There is local competition and there are local tastes, local traditions and local demographics. The challenge that local marketing poses is to get you to understand how your brand and values can fit, not how you can get the territory to fit your brand and values.
A couple of years ago we started to work with a large national retail franchise. Our first step was to visit all of its franchisees, to explore their local area and evaluate their local market. The first thing we found out though was that only about 25 per cent of the franchisees thought the national campaigns were even remotely relevant to their territories. Worse still, a large proportion of the other 75 per cent didn’t even bother to implement the campaign, such was their belief that it wouldn’t work for them. The actual amount of money being wasted here was frightening and almost no one saw any benefit.
By talking to the franchisees and understanding their individual circumstances, we were able to create new initiatives that were flexible enough to be tailored to each territory. The best thing about it for the franchisor was, because no spend was wasted, they got effective campaigns that didn’t cost any more to produce than the ineffective ones did.
Talk to your network
You put a huge amount of time and effort into attracting and selecting the very best franchisees for your network. Talk to them. They are your secret weapon in understanding how to bring your brand into their home turf. They know the people and the area, they know the competition and the local tastes, so let them guide your marketing. You trust them with your brand, so trust them to help you sell it.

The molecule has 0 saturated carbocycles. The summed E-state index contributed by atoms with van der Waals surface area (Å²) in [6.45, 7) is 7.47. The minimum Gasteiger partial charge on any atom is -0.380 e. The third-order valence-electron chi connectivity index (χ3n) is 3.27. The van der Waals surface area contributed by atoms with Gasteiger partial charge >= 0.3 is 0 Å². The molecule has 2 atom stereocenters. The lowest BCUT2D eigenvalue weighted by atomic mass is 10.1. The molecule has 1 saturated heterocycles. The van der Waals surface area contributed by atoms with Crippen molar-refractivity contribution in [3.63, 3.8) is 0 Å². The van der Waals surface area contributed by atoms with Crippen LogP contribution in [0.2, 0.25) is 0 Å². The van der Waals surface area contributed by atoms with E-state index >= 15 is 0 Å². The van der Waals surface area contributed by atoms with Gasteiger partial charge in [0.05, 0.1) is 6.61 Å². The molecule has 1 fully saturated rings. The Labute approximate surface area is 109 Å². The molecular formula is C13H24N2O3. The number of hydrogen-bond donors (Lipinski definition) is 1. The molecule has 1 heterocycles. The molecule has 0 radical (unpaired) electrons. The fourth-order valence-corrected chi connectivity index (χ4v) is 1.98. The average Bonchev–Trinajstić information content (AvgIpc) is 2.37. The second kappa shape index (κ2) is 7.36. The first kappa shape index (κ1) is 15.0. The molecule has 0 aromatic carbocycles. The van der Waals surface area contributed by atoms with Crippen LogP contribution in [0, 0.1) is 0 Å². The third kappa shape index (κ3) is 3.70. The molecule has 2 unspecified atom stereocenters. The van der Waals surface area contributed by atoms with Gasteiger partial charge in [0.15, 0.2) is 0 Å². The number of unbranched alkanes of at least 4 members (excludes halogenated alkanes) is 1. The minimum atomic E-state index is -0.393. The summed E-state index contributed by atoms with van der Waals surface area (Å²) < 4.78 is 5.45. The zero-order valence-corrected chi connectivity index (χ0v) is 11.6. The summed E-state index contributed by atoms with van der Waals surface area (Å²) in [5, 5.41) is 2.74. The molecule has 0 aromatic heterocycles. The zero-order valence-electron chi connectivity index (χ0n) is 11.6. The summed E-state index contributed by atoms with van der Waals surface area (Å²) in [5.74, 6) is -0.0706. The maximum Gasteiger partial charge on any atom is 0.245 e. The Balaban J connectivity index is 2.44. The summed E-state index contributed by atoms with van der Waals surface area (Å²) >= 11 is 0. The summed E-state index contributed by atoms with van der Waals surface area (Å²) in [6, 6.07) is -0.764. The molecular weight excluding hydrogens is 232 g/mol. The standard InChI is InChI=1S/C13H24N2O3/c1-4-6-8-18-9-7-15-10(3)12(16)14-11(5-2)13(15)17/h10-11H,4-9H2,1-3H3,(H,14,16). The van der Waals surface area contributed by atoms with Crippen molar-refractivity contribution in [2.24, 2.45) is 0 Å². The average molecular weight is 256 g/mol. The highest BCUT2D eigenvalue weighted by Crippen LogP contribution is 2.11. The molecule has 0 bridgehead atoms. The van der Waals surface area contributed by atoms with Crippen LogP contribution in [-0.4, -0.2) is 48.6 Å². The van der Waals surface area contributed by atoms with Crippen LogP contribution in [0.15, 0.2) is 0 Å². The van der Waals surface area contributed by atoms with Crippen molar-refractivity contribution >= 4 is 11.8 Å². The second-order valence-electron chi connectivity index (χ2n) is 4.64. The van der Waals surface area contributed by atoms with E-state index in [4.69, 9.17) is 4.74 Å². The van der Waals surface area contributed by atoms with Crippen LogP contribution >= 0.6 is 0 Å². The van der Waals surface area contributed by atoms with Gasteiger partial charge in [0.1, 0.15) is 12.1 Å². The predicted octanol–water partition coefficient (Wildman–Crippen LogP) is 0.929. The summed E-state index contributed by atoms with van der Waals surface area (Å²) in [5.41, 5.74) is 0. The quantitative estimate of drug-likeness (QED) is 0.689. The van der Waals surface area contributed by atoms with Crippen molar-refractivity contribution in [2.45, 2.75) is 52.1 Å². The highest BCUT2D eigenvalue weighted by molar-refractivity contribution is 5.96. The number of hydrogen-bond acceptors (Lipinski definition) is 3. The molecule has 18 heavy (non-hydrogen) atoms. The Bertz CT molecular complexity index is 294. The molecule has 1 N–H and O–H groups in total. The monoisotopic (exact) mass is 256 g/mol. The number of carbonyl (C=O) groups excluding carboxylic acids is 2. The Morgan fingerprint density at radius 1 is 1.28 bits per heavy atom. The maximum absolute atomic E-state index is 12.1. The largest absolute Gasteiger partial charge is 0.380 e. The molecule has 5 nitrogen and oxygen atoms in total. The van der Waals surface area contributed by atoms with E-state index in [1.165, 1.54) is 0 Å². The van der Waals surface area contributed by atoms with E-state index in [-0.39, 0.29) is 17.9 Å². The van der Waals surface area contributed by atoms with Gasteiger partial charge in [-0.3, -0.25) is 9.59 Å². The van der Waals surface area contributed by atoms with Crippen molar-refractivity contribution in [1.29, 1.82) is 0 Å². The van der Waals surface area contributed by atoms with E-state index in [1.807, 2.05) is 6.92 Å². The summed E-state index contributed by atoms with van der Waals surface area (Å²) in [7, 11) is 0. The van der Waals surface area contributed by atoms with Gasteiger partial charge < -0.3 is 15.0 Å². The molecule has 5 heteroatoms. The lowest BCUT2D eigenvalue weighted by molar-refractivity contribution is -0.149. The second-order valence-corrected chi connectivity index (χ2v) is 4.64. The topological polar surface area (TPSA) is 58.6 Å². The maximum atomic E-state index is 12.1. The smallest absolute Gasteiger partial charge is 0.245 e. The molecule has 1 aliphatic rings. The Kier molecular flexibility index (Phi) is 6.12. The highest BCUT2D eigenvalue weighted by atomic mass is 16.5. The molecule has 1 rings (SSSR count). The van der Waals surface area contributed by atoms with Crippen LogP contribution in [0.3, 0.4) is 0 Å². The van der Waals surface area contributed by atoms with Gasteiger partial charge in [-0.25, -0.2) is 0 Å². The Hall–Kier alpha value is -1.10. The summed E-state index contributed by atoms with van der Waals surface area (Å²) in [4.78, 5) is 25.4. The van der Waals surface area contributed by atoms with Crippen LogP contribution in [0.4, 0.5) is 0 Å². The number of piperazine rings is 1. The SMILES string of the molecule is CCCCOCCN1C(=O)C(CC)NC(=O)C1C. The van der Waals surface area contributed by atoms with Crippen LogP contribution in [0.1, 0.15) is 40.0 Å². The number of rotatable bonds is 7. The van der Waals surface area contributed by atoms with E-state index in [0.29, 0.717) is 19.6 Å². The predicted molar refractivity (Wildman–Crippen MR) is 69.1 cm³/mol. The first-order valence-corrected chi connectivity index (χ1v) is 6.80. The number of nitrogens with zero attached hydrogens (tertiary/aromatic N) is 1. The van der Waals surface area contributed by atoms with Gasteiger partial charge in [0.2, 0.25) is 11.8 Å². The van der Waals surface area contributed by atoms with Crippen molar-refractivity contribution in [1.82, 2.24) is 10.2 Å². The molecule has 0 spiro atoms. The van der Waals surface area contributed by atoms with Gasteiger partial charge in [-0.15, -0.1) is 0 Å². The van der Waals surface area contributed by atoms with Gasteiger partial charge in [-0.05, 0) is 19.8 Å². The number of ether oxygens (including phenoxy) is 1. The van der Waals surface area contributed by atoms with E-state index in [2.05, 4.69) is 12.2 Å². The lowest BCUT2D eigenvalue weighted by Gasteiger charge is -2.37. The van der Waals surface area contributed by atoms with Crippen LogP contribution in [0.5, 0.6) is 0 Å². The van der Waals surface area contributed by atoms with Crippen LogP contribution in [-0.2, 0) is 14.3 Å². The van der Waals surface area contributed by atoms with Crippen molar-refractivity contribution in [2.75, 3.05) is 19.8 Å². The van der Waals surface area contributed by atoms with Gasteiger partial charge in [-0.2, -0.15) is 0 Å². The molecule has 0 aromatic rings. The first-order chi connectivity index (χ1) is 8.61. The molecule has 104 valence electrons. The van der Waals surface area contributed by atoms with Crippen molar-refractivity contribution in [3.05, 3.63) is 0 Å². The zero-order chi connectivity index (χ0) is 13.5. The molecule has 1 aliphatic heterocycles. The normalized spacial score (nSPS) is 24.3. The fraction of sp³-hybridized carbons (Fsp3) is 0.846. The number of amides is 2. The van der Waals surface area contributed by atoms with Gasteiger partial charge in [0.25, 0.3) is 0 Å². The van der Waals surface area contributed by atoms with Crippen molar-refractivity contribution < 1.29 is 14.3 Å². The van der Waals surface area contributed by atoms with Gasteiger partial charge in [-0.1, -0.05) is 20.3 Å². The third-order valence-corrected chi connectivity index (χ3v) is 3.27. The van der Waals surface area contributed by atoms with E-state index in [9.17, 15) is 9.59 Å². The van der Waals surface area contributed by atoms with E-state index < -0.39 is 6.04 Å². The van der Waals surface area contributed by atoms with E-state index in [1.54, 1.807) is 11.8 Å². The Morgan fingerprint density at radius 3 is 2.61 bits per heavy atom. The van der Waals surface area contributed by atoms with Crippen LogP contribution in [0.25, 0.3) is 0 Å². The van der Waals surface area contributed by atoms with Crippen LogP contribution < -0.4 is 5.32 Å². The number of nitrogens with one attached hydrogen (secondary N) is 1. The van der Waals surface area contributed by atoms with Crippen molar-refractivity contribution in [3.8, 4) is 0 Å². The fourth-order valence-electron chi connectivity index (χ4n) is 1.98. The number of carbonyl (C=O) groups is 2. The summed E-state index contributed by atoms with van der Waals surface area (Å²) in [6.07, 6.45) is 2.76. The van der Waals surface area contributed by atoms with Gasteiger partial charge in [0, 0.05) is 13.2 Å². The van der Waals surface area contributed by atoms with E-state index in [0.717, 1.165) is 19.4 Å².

Your franchisees are your biggest asset for local marketing and you need to use them. We certainly do. I consider myself to be an expert in marketing, but I don’t know more about franchising than my franchisor clients and I don’t know more about the territories than their franchisees. We use their knowledge because it’s the best source there is.
Support leads to goodwill
I know I started a bit ‘doom and gloom’ by leading with the fact that franchisees ranked marketing support as one of the bottom three areas of satisfaction. Sorry about that. The good news is that thinking locally can have a big impact on your network - both financially and in your relationships.
A welcome, if unexpected, piece of positive feedback we received from a client once concerned the level of increased goodwill he was receiving from his network, thanks to the work we were doing on his behalf. Franchisees felt more valued and in more control than ever before and they were really grateful for that.
If you support your network on a local level, if you focus your marketing so that it is effective for your network within their own territories, you are showing your network how much you are doing to help them grow. That’s good for everyone, and it makes a compelling reason to buy one of your franchises. If everyone wins, everyone wins.